Man gets 6½ years for crash that killed 4 foreign workers
An Alberta man who pleaded guilty to causing a crash that killed four workers from the Philippines in March 2012 was sentenced Friday to 6½ years in prison.
Tyler James Stevens, 30, was convicted earlier of four counts of criminal negligence causing death and one count of criminal negligence causing bodily harm in the crash near Innisfail, Alta., on March 4.
Anthony Subong Castillon, 35, Joey Flores Mangonon, 35, Eden Dalu Biazon, 39, and Josefina Flores Velarde, 52, were killed when a Range Rover travelling the wrong way in the southbound lanes of the QE II Highway slammed head-on into their vehicle.
Stevens cried and apologized to the families in the courtroom.
"I'm so sorry for the pain I caused you all," he said.
The four victims were temporary foreign workers living in Edmonton who were driving to the U.S. border so Josephine Tamondong — the only person in the vehicle to survive the crash — could re-enter Canada as a permanent resident.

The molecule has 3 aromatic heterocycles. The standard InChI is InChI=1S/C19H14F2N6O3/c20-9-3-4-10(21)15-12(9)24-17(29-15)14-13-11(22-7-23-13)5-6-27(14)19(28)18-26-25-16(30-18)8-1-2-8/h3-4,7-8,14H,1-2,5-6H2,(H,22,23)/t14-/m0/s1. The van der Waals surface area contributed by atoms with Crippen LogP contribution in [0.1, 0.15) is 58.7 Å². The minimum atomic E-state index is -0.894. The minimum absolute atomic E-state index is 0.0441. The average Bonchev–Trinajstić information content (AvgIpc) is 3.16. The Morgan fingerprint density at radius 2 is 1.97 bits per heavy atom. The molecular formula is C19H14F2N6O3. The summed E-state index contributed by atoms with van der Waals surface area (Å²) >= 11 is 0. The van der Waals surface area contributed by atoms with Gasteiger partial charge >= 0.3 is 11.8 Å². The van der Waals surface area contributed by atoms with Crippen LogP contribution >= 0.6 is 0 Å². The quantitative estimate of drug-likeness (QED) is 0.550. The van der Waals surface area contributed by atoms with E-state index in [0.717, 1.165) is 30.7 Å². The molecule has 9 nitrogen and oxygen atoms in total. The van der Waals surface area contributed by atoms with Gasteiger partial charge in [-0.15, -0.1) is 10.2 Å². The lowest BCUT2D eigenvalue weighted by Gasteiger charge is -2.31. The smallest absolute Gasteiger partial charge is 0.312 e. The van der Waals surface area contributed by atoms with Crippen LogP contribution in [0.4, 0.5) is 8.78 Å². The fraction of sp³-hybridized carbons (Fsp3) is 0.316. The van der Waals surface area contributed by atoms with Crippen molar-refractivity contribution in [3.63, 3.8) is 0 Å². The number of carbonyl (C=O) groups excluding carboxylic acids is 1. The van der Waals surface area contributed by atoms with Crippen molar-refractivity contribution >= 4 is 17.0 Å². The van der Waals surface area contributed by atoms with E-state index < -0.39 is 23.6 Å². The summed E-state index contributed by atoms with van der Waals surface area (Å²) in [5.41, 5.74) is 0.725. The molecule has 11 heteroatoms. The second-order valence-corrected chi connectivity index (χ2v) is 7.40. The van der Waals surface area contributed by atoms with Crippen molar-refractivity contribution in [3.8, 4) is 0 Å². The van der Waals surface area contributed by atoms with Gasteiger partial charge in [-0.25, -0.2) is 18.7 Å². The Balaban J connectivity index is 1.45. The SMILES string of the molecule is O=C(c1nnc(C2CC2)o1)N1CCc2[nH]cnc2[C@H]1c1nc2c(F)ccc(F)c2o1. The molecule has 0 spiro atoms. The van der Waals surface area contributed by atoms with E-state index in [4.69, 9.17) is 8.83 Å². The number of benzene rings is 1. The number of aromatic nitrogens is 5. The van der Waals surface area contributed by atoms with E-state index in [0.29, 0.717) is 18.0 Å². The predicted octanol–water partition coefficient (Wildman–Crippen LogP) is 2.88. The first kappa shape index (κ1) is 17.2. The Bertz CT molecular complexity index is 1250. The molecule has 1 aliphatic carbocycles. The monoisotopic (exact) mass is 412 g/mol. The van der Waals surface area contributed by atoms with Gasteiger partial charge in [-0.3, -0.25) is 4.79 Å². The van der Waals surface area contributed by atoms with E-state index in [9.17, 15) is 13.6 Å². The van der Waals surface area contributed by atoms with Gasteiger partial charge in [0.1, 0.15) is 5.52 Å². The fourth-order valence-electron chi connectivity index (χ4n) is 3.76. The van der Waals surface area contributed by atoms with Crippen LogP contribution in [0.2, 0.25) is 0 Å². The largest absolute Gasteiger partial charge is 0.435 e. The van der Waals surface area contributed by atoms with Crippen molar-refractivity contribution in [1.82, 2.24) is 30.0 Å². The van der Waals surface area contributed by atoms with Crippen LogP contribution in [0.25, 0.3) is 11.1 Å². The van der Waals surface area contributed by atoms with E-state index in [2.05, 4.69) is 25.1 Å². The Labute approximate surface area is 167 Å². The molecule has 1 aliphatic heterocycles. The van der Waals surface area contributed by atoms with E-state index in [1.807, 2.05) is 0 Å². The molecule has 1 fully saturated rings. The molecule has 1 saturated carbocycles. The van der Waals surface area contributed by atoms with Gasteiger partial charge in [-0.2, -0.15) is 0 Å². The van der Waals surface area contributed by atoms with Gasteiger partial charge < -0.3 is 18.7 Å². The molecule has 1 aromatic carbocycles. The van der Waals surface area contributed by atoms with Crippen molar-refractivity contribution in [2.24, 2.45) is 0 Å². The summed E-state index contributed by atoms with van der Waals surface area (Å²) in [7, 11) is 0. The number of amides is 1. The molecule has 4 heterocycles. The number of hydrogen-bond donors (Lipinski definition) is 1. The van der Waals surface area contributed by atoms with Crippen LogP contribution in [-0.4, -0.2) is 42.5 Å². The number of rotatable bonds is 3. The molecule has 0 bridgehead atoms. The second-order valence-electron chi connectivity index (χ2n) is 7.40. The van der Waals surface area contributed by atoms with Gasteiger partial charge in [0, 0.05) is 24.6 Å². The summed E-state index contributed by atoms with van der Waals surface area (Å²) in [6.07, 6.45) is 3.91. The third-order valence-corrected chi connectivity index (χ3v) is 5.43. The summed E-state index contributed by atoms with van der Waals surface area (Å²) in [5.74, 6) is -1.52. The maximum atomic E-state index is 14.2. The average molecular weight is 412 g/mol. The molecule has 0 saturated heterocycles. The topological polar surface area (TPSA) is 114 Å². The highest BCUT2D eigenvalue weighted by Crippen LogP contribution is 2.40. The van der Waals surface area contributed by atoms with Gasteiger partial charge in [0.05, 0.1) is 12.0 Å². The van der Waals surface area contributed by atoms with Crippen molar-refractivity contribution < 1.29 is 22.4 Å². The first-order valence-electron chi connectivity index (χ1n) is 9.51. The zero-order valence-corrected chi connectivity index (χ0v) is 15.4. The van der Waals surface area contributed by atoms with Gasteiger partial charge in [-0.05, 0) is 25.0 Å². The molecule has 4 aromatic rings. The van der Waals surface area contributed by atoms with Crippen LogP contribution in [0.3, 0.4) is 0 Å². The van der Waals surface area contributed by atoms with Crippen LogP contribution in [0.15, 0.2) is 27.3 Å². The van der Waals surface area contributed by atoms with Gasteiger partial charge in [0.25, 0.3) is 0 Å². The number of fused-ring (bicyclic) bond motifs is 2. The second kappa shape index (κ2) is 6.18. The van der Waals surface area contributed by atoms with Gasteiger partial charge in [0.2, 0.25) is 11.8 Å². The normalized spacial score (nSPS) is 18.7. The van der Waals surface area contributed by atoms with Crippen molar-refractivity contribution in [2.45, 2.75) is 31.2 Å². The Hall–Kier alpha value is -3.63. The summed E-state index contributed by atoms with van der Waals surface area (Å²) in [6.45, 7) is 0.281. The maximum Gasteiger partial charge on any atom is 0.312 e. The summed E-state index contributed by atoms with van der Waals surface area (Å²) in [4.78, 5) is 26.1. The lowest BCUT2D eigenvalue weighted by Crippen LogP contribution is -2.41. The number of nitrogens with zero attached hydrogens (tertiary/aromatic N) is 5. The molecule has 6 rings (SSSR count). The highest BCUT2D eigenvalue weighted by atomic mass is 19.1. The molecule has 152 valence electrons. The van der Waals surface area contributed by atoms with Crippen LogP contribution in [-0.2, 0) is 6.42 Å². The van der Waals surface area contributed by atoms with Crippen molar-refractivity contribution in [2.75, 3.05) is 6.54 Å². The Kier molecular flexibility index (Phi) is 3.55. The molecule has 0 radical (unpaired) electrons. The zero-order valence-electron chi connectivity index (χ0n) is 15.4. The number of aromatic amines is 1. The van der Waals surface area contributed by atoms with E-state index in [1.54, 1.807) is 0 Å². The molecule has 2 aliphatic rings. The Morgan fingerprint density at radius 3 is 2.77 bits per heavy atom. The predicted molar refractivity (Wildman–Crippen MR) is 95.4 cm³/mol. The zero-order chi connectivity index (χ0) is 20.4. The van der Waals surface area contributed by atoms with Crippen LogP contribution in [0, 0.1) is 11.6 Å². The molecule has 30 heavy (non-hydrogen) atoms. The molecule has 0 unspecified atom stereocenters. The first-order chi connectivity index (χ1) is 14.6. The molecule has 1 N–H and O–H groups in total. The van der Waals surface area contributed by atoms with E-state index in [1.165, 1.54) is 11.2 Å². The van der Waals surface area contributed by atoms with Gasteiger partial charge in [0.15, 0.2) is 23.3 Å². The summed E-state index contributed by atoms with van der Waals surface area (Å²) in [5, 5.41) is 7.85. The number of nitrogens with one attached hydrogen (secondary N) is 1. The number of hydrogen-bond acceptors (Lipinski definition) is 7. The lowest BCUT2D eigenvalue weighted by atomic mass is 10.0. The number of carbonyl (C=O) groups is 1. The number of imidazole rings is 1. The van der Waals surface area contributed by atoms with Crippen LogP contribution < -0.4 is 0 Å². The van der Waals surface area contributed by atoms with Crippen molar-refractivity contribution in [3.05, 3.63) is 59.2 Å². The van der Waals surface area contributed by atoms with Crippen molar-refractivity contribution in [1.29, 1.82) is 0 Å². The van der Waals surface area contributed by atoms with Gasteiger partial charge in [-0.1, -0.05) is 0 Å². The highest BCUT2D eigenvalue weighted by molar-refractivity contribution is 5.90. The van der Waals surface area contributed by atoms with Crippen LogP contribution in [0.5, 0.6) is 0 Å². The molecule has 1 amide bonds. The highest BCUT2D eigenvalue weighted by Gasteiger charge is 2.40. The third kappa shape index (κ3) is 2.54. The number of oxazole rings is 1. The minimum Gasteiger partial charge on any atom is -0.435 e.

Earlier on Friday, family members read victim impact statements to the court in Red Deer, Alta.
"The only thing I want to be is with my mom. To hug her," said John Blazon, whose mother Eden died in the crash. "The only inspiration in my life is gone."
Jea Mell Mangonon lost her brother Joey.
"I have lost the most important person in my life," Mangonon said. "Joey was my everything."
Stevens also faced charges of impaired driving causing death and impaired driving causing bodily harm but Crown prosecutor Anders Quist said he pleaded guilty to the more serious charges.
"Alcohol was a factor here, Mr. Stevens' ability to drive was impaired by alcohol," Quist said outside the courthouse.
"This wasn't a lesser guilty plea at all. He pleaded guilty to the most serious charges on the information."
The judge gave Stevens credit for the 24 days he spent in custody. He was also given a six-year driving ban which will start after he is released from prison.
With files from the CBC's Scott Fralick and the Canadian Press